one green. At each later stage a ball is drawn with double replacement: it is
replaced along with another ball of its color. Prove that the conditional odds
on black’s being drawn on the n + 1’st trial, given that black was drawn on
the first t trials and white on the next f = n −t, are
t+1
f+1
, exactly as in the
urn examples of sec. 5.1.3 above.
CHAPTER 5. UPDATING ON STATISTICS 85
3 Exchangeability is preserved under mixing. Prove that if H
1
, . . . , H
n
are exchangeable relative to each of pr
1
, . . . , pr
m
then they are exchangeable
relative to w
1
pr
1
+. . . +w
m
pr
m
if the w’s are non-negative and sum to 1.
4 Independence is not preserved under mixing. Prove this, using a simple
counterexample where m = 2 and w
1
= w
2
.
5 Independence, Conditional Independence, Exchangeability. Suppose you
are sure that the balls in an urn are either 90% red or 10% red, and you regard
those two hypotheses as equiprobable. If balls are drawn with replacement,
then conditionally on each hypothesis the propositions H
1
, H
2
, . . . that the
first, second, etc., balls drawn will be red are independent and equiprobable.
Is that also so unconditionally?
(a) Are the H’s unconditionally equiprobable? If so, what is their probability?
If not, why not?
(b) Are they unconditionally independent? Would your probability for red
next be the same as it was initially after drawing one ball, which is is red?
(c) Are they exchangeable?
Diaconis and Freedman
12
on de Finetti’s
Generalizations of Exchangeability
De Finetti wrote about partial exchangeability over a period of half a century.
13
These treatments are rich sources of ideas, which take many readings to di-
gest. Here we give examples of partial exchangeability that we understand
well enough to put into crisp mathematical terms. All results in Sections
2–5 involve random quantities taking only two values. We follow de Finetti
by giving results for finite as well as infinite sequences. In 5.3 we review
exchangeability. In in 5.4 we present examples of partially exchangeable se-
quences – 2 2 tables and Markov chains – and give general definitions.
In 5.5 a finite form of de Finetti’s theorem is presented. 5.6 gives some
infinite versions of de Finetti’s theorem and a counterexample which shows
that the straightforward generalization from the exchangeable case sketched
by de Finetti is not possible. The last section contains comments about the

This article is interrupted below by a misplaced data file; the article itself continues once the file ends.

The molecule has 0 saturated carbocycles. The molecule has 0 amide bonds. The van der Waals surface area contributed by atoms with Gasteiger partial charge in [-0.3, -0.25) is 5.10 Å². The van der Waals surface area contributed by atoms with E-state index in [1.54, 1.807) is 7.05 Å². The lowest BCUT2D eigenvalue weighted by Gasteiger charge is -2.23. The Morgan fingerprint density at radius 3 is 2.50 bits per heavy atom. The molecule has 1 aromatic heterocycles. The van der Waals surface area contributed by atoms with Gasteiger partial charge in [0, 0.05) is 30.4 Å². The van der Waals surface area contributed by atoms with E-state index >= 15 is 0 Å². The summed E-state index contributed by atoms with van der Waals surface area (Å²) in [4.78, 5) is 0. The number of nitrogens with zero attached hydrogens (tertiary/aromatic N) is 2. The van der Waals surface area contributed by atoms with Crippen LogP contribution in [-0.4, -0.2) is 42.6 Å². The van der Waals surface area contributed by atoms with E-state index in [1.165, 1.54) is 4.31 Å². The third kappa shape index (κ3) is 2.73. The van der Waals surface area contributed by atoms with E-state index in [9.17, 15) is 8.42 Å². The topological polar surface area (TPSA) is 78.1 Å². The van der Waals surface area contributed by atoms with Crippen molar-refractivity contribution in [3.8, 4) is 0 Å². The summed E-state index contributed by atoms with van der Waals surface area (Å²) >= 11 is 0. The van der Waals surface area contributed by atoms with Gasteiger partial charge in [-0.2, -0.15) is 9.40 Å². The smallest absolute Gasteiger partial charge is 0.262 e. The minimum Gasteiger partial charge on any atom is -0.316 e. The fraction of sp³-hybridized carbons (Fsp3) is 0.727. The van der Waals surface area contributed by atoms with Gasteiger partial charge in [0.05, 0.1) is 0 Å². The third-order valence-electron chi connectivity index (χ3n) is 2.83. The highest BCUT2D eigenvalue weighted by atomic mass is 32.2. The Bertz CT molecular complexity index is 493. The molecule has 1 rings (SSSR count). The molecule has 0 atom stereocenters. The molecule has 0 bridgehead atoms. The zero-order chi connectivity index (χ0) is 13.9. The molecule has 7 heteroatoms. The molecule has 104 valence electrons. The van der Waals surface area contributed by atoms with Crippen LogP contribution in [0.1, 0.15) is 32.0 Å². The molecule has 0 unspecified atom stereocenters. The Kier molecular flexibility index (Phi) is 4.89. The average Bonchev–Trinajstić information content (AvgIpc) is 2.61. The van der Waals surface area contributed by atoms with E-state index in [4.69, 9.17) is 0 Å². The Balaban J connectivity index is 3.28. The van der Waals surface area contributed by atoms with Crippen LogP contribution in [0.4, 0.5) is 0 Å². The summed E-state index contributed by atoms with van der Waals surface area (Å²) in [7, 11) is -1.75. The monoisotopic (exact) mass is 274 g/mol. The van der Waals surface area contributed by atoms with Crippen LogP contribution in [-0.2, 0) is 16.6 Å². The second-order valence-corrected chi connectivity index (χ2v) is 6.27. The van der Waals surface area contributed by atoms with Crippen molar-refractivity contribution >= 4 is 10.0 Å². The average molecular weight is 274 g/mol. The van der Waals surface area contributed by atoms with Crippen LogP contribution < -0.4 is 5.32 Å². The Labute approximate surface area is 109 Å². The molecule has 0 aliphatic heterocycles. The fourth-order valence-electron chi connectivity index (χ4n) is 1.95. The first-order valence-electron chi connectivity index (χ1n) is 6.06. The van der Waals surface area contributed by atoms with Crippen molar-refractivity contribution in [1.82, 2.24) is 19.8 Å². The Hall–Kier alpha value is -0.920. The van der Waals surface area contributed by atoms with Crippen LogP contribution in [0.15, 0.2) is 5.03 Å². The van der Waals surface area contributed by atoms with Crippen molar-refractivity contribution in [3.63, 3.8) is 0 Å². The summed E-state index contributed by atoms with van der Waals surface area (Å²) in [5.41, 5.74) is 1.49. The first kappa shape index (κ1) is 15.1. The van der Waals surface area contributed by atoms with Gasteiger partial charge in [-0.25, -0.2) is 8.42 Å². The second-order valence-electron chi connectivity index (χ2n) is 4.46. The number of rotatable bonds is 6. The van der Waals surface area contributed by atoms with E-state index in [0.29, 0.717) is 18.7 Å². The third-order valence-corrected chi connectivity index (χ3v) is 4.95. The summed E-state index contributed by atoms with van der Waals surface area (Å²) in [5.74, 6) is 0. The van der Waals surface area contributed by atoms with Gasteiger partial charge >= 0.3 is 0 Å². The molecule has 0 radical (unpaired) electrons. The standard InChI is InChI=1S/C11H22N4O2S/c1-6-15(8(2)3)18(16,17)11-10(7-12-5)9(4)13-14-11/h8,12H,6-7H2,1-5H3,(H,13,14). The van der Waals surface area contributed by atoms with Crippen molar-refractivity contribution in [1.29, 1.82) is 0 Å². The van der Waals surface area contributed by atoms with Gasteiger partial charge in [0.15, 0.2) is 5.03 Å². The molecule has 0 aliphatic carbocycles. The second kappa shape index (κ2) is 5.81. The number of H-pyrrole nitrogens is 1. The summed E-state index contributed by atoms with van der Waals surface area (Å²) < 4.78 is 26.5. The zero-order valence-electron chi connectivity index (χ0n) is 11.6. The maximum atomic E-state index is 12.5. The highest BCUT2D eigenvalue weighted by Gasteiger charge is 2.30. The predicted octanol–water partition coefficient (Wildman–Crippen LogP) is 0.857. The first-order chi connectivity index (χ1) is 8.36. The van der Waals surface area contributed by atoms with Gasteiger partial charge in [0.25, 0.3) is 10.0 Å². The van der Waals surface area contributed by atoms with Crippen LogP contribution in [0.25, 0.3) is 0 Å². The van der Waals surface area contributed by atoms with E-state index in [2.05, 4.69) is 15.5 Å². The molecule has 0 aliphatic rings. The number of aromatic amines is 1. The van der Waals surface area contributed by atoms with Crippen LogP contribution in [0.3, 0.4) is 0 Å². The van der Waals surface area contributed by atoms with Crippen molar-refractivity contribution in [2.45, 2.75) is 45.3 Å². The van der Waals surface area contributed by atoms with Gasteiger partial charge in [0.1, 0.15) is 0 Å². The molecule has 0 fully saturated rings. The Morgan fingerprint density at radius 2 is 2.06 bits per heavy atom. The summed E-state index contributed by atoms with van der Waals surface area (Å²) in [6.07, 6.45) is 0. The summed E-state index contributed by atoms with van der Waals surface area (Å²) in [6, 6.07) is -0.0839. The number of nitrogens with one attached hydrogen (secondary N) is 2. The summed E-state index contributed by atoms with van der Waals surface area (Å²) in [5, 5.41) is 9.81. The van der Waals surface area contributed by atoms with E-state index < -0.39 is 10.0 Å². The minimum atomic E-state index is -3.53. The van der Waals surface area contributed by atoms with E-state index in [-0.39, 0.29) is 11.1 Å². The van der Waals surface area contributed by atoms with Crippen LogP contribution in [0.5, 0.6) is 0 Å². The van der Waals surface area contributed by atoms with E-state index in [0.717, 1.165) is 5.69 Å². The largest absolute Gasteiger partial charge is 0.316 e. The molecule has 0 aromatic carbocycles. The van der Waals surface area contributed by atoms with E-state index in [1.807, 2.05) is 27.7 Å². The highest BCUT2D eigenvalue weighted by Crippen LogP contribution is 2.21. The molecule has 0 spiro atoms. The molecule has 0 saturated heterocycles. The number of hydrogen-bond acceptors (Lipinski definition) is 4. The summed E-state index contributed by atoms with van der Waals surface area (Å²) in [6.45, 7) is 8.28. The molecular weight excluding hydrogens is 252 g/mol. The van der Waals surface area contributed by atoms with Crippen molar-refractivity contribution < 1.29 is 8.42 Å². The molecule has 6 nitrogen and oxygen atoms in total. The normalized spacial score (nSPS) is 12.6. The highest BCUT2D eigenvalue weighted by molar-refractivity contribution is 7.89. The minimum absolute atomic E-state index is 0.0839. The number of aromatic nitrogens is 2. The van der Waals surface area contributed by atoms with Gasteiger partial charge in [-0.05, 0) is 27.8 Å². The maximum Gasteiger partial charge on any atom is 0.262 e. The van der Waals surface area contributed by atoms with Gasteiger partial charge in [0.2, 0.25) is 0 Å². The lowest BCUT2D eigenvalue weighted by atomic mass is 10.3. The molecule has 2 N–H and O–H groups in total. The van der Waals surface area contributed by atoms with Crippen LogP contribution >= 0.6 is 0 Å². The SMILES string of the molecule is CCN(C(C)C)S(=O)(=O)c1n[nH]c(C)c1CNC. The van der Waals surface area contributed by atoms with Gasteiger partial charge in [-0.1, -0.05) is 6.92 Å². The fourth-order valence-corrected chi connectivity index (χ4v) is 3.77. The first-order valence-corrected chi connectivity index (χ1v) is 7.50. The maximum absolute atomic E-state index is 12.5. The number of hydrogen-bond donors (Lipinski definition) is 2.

12
This is an adaptation of the chapter (#11) by Persi Diaconis and David Freedman
in Studies in Inductive Logic and Probability, vol. 2 (Richard Jeffrey, ed.; University of
California Press, 1980) which is reproduced here with everybody’s kind permission. A bit
of startlingly technical material in the original publication (see 5.5 and 5.6) has been
retained here, suitably labelled.
13
Beginning with de Finetti (1938).
CHAPTER 5. UPDATING ON STATISTICS 86
practical implications of partial exchangeability. We also discuss the closely
related work of P. Martin-L¨ of on repetitive structures.
5.2 Exchangeability Itself
We begin with the case of exchangeability. Consider the following experi-
ment: A coin is spun on a table. We will denote heads by 1 and tails by
0. The experiment is to be repeated ten times. You believe you can assign
probabilities to the 210 = 1024 possible outcomes by looking at the coin
and thinking about what you know. There are no a priori restrictions on the
probabilities assigned save that they are nonnegative and sum to 1. Even
with so simple a problem, assigning over a thousand probabilities is not a
simple task. De Finetti has called attention to exchangeability as a possible
simplifying assumption. With an exchangeable probability two sequences of
length 10 with the same number of ones are assigned the same probability.
Thus, the probability assignment is symmetric, or invariant under changes
in order. Another way to say this is that only the number of ones in the
ten trials matters, not the location of the ones. If believed, the symmetry
assumption reduces the number of probabilities to be assigned from 1024 to
11—the probability of no ones through the probability of ten ones.
It is useful to single out certain extreme exchangeable probability assign-
ments. Though it is unrealistic, we might be sure there will be exactly one
head in the ten spins. The assumption of exchangeability forces each of the
ten possible sequences with a single one in it to be equally likely. The distri-
bution is just like the outcome of ten draws without replacement from an urn
with one ball marked 1 and nine balls marked 0—the ball marked 1 could
be drawn at any stage and must be drawn at some time. There are 11 such